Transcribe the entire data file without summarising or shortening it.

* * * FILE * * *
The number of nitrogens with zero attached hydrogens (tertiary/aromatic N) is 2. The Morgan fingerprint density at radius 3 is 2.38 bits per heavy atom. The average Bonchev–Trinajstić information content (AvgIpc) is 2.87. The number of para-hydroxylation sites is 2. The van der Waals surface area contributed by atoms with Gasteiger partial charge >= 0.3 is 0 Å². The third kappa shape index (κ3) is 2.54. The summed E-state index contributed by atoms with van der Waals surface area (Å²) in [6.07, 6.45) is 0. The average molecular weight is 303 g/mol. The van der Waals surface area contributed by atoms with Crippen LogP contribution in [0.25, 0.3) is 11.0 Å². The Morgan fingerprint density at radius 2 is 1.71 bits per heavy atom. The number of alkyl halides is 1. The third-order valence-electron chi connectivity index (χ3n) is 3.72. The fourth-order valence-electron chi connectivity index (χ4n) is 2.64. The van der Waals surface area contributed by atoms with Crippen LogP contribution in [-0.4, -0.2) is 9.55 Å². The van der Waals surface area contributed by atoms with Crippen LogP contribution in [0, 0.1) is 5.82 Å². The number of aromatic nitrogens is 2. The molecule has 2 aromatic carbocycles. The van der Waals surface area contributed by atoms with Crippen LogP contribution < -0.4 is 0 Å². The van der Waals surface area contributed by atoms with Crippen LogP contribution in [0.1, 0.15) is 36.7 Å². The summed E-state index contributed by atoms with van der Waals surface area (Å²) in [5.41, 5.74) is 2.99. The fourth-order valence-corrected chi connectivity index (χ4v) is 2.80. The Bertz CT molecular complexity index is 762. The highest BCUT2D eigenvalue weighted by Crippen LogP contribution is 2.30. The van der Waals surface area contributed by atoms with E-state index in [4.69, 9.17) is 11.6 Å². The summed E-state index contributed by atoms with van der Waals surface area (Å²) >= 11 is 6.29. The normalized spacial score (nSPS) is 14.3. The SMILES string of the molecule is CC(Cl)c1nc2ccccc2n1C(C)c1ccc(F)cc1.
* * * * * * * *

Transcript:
The number of nitrogens with zero attached hydrogens (tertiary/aromatic N) is 2. The Morgan fingerprint density at radius 3 is 2.38 bits per heavy atom. The average Bonchev–Trinajstić information content (AvgIpc) is 2.87. The number of para-hydroxylation sites is 2. The van der Waals surface area contributed by atoms with Gasteiger partial charge >= 0.3 is 0 Å². The third kappa shape index (κ3) is 2.54. The summed E-state index contributed by atoms with van der Waals surface area (Å²) in [6.07, 6.45) is 0. The average molecular weight is 303 g/mol. The van der Waals surface area contributed by atoms with Crippen LogP contribution in [0.25, 0.3) is 11.0 Å². The Morgan fingerprint density at radius 2 is 1.71 bits per heavy atom. The number of alkyl halides is 1. The third-order valence-electron chi connectivity index (χ3n) is 3.72. The fourth-order valence-electron chi connectivity index (χ4n) is 2.64. The van der Waals surface area contributed by atoms with Crippen LogP contribution in [-0.4, -0.2) is 9.55 Å². The van der Waals surface area contributed by atoms with Crippen LogP contribution in [0, 0.1) is 5.82 Å². The number of aromatic nitrogens is 2. The molecule has 2 aromatic carbocycles. The van der Waals surface area contributed by atoms with Crippen LogP contribution < -0.4 is 0 Å². The van der Waals surface area contributed by atoms with Crippen LogP contribution in [0.1, 0.15) is 36.7 Å². The summed E-state index contributed by atoms with van der Waals surface area (Å²) in [5.41, 5.74) is 2.99. The fourth-order valence-corrected chi connectivity index (χ4v) is 2.80. The Bertz CT molecular complexity index is 762. The highest BCUT2D eigenvalue weighted by Crippen LogP contribution is 2.30. The van der Waals surface area contributed by atoms with E-state index in [4.69, 9.17) is 11.6 Å². The summed E-state index contributed by atoms with van der Waals surface area (Å²) >= 11 is 6.29. The normalized spacial score (nSPS) is 14.3. The SMILES string of the molecule is CC(Cl)c1nc2ccccc2n1C(C)c1ccc(F)cc1.